Buried at the bottom of Brooklyn, the peaceful waterfront neighborhood of Red Hook has become a desirable residence for those looking for somewhere quiet with a lot of character.


History

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PC: Brownstoner

Red Hook has been a part of Brooklyn since the district’s creation in the 1600s, and in 1636, it was officially settled by the Dutch colonists of New Amsterdam.

Red Hook was named for its red clay soil and the point of land that reaches into the New York Bay. From the 1880s to today, the people who live in the eastern part of the neighborhood have referred to it as “The Point.”

In the 1840s, successful entrepreneurs started building ports on a part of the Erie Canal, which included the Atlantic, Erie, and Brooklyn Basins. By the 1920s, Red Hook had become the busiest freight port in the world.


 Accessibility

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PC: Red Hook Waterfront

Subway stops are sparse in Red Hook, as the closest trains are the F and G at either the Carroll Street or Smith-Ninth Street stations. The bus service is also limited, but popular in Red Hook. The B61 bus offers service from Hamilton Avenue, and eventually connects with the Smith-Ninth Street station.

IKEA also provides a complimentary shuttle service that runs to the Smith-Ninth Street, Fourth Avenue-Ninth Street, and Court Street-Borough Hall subway stops daily every half hour. This service is also available to non-shoppers.

Aside from this, IKEA also has a water taxi that runs from the bottom of Manhattan to the IKEA and Red Hook Docks.


 Lifestyle

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PC: Brownstoner

Red Hook is a quiet seaside Brooklyn community set against old shipping ports and the waterway. The lack of transportation to this area means this is truly a village inside a city. Red Hook residents spend their time biking or walking around the water or enjoying a quiet evening with friends at a local restaurant.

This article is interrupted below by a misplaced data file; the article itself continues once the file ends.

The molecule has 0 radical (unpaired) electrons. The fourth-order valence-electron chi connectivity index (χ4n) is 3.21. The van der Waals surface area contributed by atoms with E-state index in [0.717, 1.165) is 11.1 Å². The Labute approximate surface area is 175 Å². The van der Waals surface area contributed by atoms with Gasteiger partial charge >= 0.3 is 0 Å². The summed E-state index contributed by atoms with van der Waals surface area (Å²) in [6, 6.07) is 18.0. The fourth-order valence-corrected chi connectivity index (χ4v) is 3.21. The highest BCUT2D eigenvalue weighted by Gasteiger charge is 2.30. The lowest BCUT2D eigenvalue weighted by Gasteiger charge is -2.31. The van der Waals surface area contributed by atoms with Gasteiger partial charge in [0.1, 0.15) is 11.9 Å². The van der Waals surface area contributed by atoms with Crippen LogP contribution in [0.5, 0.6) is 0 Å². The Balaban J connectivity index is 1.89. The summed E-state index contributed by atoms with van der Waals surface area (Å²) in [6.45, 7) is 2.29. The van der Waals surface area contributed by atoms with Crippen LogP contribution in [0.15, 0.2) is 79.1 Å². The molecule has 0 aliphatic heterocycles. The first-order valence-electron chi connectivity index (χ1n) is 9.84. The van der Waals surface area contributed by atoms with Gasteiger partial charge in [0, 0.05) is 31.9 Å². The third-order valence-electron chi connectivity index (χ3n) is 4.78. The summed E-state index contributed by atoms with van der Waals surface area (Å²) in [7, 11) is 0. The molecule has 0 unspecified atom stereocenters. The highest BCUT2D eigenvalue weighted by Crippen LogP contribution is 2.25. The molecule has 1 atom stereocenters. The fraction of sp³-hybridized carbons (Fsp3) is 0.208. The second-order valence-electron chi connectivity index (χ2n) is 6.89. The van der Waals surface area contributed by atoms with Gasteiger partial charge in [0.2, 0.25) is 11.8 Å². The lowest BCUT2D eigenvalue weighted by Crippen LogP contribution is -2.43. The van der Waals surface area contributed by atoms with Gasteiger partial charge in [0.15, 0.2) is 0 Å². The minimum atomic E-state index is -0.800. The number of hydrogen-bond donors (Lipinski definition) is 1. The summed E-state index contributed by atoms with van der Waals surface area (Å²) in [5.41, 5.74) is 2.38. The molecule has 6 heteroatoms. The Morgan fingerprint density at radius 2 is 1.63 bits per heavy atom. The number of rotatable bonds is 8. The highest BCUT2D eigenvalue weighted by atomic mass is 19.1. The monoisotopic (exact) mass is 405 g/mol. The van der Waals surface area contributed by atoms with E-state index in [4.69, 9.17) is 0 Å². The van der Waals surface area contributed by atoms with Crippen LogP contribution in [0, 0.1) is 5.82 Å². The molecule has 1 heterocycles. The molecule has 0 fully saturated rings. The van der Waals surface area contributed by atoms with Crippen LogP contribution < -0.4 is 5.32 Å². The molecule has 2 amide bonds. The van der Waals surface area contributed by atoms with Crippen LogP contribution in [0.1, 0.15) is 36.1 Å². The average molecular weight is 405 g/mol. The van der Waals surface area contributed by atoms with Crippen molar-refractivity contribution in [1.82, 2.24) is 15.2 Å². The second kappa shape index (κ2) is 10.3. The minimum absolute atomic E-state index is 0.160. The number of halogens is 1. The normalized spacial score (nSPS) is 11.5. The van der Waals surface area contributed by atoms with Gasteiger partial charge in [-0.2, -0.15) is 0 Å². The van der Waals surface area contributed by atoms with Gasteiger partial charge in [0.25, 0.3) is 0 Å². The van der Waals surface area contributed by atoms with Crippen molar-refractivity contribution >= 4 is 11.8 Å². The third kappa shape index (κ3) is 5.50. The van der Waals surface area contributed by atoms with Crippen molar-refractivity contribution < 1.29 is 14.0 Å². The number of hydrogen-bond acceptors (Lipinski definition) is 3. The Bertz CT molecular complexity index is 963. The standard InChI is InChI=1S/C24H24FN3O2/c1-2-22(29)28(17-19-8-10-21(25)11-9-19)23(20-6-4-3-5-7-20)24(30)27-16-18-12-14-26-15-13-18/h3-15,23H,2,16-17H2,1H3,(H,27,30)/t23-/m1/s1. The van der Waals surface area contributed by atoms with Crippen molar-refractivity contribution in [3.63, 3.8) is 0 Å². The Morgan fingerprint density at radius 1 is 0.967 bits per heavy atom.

This neighborhood still retains much of its waterside feel, featuring many rustic seafood restaurants and a strong maritime vibe.


 Restaurants

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PC: Red Hook Waterfront

Delicious seafood is a staple in Red Hook. To start, you should try Red Hook Lobster Pound, which is famous for their fresh lobster rolls. We suggest the Connecticut lobster roll, which is chunks of meat drenched with butter rather than mayonnaise. Next, we suggest the Brooklyn Crab. This favorite features crab pots, which are basically buckets filled with crab, and perfect to split with someone special!

If you aren’t a fan of seafood, Red Hook offers every other option too. One of the best is Hometown Barbecue, a local joint that serves savory pit-smoked meat and delicious craft beers.


 Cost

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PC: Brownstoner

Red Hook is one of the more cost-effective parts of the city to live in, as a studio or 1-bedroom apartment runs at about $1,900-$2,000 per month, and 2-bedroom apartments are priced around $2,800.

When purchasing in Red Hook, you can also get more for your money. A 3-bedroom or 4-bedroom apartment sells for around $2,500,000.


 Final Verdict

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PC: Chris Goldberg

Red Hook is perfect for those looking for a quiet escape from the rush of New York City. This quaint waterside area perfectly fits that description with a range of quirky bars and restaurants and a peaceful neighborhood vibe. If you’re looking for a reserved place that still has character, Red Hook is for you!


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